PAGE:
Defense Sec. Ashton B. Carter announced a series of initiatives on Thursday designed to make the military a more family-friendly employer, extending maternity leave across the force and expanding access to child care and expensive reproductive technologies.
“As we introduce today’s reforms, our calculation is quite simple,” Carter told reporters at the Pentagon. “We want our people to be able to balance two of the most solemn commitments they could ever make: a commitment to serve their country and a commitment to start and support a family.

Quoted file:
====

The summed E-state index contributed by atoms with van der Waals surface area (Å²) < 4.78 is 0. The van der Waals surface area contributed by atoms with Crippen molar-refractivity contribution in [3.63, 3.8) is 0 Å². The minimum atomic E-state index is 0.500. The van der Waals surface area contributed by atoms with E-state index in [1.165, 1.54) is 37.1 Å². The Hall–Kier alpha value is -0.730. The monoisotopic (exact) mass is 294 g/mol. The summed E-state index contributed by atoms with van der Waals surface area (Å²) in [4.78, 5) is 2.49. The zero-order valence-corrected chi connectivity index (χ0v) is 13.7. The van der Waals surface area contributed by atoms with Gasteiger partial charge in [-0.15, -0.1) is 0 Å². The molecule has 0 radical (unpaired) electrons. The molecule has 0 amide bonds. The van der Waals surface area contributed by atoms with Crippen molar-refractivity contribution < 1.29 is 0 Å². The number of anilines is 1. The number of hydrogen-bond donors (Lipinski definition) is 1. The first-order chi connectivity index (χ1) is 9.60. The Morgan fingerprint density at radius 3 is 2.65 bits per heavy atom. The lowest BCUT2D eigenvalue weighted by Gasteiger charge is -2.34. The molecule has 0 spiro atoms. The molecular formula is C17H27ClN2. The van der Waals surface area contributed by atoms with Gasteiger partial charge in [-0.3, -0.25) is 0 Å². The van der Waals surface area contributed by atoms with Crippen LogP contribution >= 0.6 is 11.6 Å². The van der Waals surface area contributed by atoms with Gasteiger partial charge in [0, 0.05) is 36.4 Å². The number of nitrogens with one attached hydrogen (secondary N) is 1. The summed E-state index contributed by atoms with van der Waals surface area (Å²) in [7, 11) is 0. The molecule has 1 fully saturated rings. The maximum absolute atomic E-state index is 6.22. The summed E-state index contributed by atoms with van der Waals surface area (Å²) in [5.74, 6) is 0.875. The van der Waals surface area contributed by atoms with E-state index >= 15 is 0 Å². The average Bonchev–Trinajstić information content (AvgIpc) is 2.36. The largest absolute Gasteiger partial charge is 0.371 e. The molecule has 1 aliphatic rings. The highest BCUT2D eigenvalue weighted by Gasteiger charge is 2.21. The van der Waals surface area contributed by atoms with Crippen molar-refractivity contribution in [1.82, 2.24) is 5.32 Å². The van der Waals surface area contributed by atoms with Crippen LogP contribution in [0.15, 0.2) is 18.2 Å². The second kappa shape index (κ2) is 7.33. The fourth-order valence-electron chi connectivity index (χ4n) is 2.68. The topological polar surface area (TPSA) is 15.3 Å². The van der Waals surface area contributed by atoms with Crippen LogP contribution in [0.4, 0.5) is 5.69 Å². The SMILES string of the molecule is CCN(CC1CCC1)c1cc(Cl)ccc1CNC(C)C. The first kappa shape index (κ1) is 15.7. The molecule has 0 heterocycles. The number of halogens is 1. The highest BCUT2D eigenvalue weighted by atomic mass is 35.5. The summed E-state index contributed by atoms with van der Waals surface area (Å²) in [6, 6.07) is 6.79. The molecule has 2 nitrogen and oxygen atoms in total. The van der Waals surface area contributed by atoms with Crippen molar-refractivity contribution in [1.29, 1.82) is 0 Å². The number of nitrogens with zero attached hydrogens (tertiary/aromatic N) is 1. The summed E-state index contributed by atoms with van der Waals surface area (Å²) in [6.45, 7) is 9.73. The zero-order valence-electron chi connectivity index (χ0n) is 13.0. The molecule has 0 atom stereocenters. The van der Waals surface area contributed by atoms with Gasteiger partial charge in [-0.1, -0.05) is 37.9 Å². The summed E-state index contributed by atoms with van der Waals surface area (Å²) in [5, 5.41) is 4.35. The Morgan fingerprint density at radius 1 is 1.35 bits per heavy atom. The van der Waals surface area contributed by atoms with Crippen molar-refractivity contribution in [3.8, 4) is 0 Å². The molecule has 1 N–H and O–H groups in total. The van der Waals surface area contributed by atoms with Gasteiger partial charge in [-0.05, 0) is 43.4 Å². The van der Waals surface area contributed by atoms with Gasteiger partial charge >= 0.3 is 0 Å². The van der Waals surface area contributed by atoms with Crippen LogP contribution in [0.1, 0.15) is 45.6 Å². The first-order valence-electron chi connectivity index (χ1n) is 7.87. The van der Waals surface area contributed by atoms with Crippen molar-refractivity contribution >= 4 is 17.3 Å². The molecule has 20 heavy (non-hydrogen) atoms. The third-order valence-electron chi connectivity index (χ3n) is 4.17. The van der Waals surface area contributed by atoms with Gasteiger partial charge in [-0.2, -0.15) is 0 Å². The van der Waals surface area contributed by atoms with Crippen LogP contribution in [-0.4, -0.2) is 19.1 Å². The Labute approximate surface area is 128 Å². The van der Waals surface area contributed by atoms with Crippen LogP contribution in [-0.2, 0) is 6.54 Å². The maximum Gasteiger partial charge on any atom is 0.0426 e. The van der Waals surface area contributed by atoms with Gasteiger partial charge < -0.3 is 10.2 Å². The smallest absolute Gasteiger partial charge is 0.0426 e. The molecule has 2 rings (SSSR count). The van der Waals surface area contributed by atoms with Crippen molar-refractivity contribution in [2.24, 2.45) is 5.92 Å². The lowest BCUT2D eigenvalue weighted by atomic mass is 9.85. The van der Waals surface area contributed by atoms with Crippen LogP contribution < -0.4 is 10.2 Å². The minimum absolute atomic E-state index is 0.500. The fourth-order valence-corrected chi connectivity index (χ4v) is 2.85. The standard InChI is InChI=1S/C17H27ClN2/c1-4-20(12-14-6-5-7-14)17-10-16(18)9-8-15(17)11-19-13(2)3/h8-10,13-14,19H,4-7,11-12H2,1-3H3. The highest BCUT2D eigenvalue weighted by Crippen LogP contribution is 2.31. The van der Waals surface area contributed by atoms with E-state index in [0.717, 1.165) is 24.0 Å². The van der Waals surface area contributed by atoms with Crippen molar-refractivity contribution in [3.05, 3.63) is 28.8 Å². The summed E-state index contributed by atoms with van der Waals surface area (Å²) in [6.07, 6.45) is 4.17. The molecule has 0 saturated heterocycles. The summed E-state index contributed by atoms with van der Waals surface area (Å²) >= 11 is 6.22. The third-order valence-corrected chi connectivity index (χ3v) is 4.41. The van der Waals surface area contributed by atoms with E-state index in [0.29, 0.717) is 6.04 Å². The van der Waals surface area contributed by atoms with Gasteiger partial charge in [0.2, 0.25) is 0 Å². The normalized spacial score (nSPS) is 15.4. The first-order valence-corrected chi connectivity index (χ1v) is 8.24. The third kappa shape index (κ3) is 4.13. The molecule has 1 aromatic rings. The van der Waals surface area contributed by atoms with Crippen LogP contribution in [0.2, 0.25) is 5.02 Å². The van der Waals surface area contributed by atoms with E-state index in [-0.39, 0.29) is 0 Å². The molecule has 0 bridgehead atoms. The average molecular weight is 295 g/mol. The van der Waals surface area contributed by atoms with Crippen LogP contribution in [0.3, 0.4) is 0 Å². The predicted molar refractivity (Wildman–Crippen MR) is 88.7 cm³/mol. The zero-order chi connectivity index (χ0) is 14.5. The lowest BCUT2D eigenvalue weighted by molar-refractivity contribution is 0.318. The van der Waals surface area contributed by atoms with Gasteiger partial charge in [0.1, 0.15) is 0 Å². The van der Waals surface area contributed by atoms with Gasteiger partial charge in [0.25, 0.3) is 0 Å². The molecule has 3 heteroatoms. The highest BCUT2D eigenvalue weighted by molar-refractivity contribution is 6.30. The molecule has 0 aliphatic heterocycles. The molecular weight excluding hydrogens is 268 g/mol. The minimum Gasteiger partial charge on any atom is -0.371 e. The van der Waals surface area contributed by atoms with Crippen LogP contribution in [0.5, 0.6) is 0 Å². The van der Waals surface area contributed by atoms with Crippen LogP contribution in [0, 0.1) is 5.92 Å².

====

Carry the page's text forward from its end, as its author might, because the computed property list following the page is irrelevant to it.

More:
As part of the new measures, the Pentagon will now provide 12 continuous weeks of paid maternity leave for all uniformed service members. That will be a major jump for many service members, including those in the army, who now receive only 6 weeks of paid leave. It’s likely to be a disappointment to members of the Navy and Marine Corps who, under a change last year, receive 18 weeks of paid maternity leave. Carter said members of those services who are currently pregnant will be granted 18 rather than 12 weeks.
“Twelve weeks is extremely generous … It puts us in the very top tiers of American employers,” Carter said. “But then, you have to balance that against the readiness costs associated with it.”
Paternity leave will increase from 10 to 14 days.
Because fathering is only 1/6th as important.